“I'm poor and have no diamond ring
For your dazzling betrothal
I made a ring of grass
…hoping you know my heart”
In the song Nhan Co Cho Em (A Grass Ring for You), Vinh Su includes a poem about a poor man who has no money with which to properly mark his engagement.
The theme of a man rich of heart and poor of pocket characterizes all of the 70-year old's sentimental ballads, which became famous in the south during the Vietnam War (1954-1975) and remain popular choices in the karaoke parlors now frequented by the country's new rich.
A rich and cavalier life has left the old poet in virtual poverty. He says he lacks the money he needs to cover the cost of his cancer treatment.
During a recent visit to his modest home in an alley in District 7, Vinh Su struggled to sit up in his small bed: “I have to welcome a journalist properly,” he said.
The most valuable thing in his modest home is a scooter. “A student leant me the bike so I can ask people to carry me when I go out,” he said.
Everything else in the cramped house is visible from the doorstep: bags of medicine, a few cups, an old rusty stovetop and pots.
He beckons a guest toward a new plastic chair: “The husband of singer Giao Linh gave it to me after visiting and realizing I had nowhere for him to sit.”
Vinh Su was once dubbed as the king of nhac sen – a sentimental musical genre that hit its peak popularity during the war – and views his own love life as equally tragic.
Su said he and his first wife occupied a large, lavish home that they sold during their divorce. She took half the value. And so it went.
Three subsequent divorces--all inspired, he says by his cavalier lifestyle--whittled away at his wealth.
He was no help.
"I used to make a lot of money but spent it all on drinking with my friends. I did not care much about the money until now. I should have saved some," he said.
Vinh Su was born in Ho Chi Minh City in 1944 to a couple from the northern province of Ha Tay who migrated south to work at a French colonial rubber plantation.
His parents quit the plantation and settled in District 4 to make rice noodles for a living. Vinh Su grew up in the island district known for its gangsters and poverty, composing music for the commoners.
He enrolled in the first grade at the age of ten and quit studying after graduating from primary school. After apprenticing under his uncle, a musician, he went on to compose hundreds of songs under various pen names: Vinh Su, Co Phuong, Han Ni, Diem Nhi, Duc Vuong, etc.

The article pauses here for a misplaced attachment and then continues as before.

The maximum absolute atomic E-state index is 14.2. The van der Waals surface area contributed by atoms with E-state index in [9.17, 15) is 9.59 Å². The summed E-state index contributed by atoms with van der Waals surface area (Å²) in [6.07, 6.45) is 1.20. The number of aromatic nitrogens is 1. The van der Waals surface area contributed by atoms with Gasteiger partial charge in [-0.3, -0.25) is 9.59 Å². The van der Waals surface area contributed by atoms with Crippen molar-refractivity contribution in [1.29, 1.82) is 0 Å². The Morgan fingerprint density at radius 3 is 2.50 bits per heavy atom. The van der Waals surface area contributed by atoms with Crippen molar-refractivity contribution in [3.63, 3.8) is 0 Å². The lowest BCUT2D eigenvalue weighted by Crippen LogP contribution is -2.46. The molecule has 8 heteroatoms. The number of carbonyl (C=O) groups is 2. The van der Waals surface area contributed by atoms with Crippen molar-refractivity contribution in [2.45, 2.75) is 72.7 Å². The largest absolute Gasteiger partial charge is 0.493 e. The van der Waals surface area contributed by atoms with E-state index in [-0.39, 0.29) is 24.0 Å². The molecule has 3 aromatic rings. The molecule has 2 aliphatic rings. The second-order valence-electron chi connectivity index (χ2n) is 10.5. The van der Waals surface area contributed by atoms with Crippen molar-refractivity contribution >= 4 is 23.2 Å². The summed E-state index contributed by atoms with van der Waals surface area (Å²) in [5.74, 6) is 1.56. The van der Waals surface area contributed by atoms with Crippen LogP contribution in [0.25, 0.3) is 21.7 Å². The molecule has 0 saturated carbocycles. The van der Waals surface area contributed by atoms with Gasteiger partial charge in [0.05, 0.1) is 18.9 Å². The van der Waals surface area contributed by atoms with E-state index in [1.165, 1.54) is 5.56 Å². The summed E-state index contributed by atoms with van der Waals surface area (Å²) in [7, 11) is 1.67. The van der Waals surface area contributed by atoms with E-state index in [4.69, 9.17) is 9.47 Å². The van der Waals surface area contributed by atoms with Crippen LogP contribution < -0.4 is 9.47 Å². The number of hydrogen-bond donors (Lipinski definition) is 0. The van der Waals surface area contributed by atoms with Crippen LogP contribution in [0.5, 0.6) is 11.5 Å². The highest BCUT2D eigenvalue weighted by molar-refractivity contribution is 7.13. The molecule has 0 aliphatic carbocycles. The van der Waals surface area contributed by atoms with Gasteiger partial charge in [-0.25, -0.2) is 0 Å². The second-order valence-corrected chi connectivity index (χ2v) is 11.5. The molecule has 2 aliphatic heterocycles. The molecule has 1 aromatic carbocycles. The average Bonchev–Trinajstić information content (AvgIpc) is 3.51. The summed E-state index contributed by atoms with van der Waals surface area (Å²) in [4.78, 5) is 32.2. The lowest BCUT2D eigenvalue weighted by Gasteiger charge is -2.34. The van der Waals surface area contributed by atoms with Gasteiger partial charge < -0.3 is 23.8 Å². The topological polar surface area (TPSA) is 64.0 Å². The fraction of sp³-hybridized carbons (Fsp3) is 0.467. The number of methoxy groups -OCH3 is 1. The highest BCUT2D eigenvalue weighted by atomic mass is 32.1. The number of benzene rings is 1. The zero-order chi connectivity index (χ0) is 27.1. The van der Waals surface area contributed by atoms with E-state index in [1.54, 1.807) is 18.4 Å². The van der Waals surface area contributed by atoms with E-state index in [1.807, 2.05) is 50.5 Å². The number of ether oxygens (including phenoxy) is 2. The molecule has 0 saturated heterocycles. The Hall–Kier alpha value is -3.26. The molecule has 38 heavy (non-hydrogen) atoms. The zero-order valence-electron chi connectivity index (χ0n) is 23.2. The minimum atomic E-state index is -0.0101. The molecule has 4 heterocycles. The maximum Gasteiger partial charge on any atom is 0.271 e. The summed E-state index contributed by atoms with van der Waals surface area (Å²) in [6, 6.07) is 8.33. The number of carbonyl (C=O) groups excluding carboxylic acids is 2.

Most of his songs are written in sentimental bolero and recall sorrowful tales of poor men losing lovers to wealthier romantic rivals.
"I can hear the notes in my head but cannot write them out. It’s so unbearable, even more unbearable than the pain of cancer.” --Composer Vinh Su.
Vinh Su's most popular tunes include: Go cua trai tim (Knocking at the heart), Hai ban tay trang (Two empty hands), Dem lang thang (Wandering night), Hai mai nha tranh (Two cottages), Chuyen xe lam chieu (Late afternoon Lambro bus).
“That’s my way of composing,” Vinh Su said. “The hoi polloi welcome my songs and I write for them.”
Vinh Su says he's had four wives, none of whom could stand to stay with him.
“Before getting married, I warned that I love freedom and will do anything I want as long as I am loyal to them," he said. "However, no one could stand my love of freedom."
One woman, Ha Ngoc Le, returned and has cared for him since he was diagnosed with serious colorectal cancer in 2011. Four surgeries and several grueling rounds of chemotherapy have cut him down to a pitiful 40 kilograms.
Charity music show to help composer Vinh Su
The Saigon Entertainment Company will host a charity concert to honor Composer Vinh Su in Ho Chi Minh City on August 20.
The event will begin at 8:30pm at Nam Quang Club, 147 Cach Mang Thang Tam, District 3. Tickets can be booked via phone number 0909.940.299 and 0915.863.636
Revenues from the event and donations raised during the show will be donated to Vinh Su for the treatment of his cancer.
Vinh Su is living at 86/52 Street 37, District 7, Ho Chi Minh City.
Vinh Su said he has switched to traditional medicine to curb expenses. His primary income is a quarterly royalty check that only comes out to about VND6 million ($285).
Le said the couple now spend no more than VND30,000 (US$1.4) a day on food. She cooks breakfast and lunch for him in the morning before going out to work as a dishwasher.
Su said he has seven children but they are too busy with their own families to take care of him: “My children are poor and cannot help me much. They also visit me whenever they have time.”
The composer is optimistic about his disease despite the pain and difficulty the surgeries have wrought. What he wants, more than anything, is to get back to work.
“I hope I can recover quickly. I can hear the notes in my head but cannot write them out. It’s so unbearable, even more unbearable than the pain of cancer.”